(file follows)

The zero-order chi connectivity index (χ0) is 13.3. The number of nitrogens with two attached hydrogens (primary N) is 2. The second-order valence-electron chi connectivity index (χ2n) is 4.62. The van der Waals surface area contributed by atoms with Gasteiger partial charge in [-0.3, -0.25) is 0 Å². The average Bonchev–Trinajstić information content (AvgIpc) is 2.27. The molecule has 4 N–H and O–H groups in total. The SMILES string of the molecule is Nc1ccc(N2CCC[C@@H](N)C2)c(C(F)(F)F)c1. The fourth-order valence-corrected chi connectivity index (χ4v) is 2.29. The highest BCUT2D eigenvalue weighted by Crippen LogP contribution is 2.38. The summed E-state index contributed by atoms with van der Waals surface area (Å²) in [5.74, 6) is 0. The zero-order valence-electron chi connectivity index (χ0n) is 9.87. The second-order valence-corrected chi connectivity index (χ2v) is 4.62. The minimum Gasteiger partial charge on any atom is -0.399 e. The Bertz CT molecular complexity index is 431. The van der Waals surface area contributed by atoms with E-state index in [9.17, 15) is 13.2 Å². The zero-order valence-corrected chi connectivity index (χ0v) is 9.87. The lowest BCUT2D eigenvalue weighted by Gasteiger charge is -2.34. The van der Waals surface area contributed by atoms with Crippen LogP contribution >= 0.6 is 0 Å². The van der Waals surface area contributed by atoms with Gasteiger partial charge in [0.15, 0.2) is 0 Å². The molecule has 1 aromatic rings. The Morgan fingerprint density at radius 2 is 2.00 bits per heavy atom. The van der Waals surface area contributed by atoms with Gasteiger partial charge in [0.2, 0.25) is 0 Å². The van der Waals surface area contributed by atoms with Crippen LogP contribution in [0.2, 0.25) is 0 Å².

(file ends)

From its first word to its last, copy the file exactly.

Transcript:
The zero-order chi connectivity index (χ0) is 13.3. The number of nitrogens with two attached hydrogens (primary N) is 2. The second-order valence-electron chi connectivity index (χ2n) is 4.62. The van der Waals surface area contributed by atoms with Gasteiger partial charge in [-0.3, -0.25) is 0 Å². The average Bonchev–Trinajstić information content (AvgIpc) is 2.27. The molecule has 4 N–H and O–H groups in total. The SMILES string of the molecule is Nc1ccc(N2CCC[C@@H](N)C2)c(C(F)(F)F)c1. The fourth-order valence-corrected chi connectivity index (χ4v) is 2.29. The highest BCUT2D eigenvalue weighted by Crippen LogP contribution is 2.38. The summed E-state index contributed by atoms with van der Waals surface area (Å²) in [5.74, 6) is 0. The zero-order valence-electron chi connectivity index (χ0n) is 9.87. The second-order valence-corrected chi connectivity index (χ2v) is 4.62. The minimum Gasteiger partial charge on any atom is -0.399 e. The Bertz CT molecular complexity index is 431. The van der Waals surface area contributed by atoms with E-state index in [9.17, 15) is 13.2 Å². The zero-order valence-corrected chi connectivity index (χ0v) is 9.87. The lowest BCUT2D eigenvalue weighted by Gasteiger charge is -2.34. The van der Waals surface area contributed by atoms with Crippen LogP contribution >= 0.6 is 0 Å². The van der Waals surface area contributed by atoms with Gasteiger partial charge in [0.15, 0.2) is 0 Å². The molecule has 1 aromatic rings. The Morgan fingerprint density at radius 2 is 2.00 bits per heavy atom. The van der Waals surface area contributed by atoms with Gasteiger partial charge in [0.2, 0.25) is 0 Å². The van der Waals surface area contributed by atoms with Crippen LogP contribution in [0.2, 0.25) is 0 Å².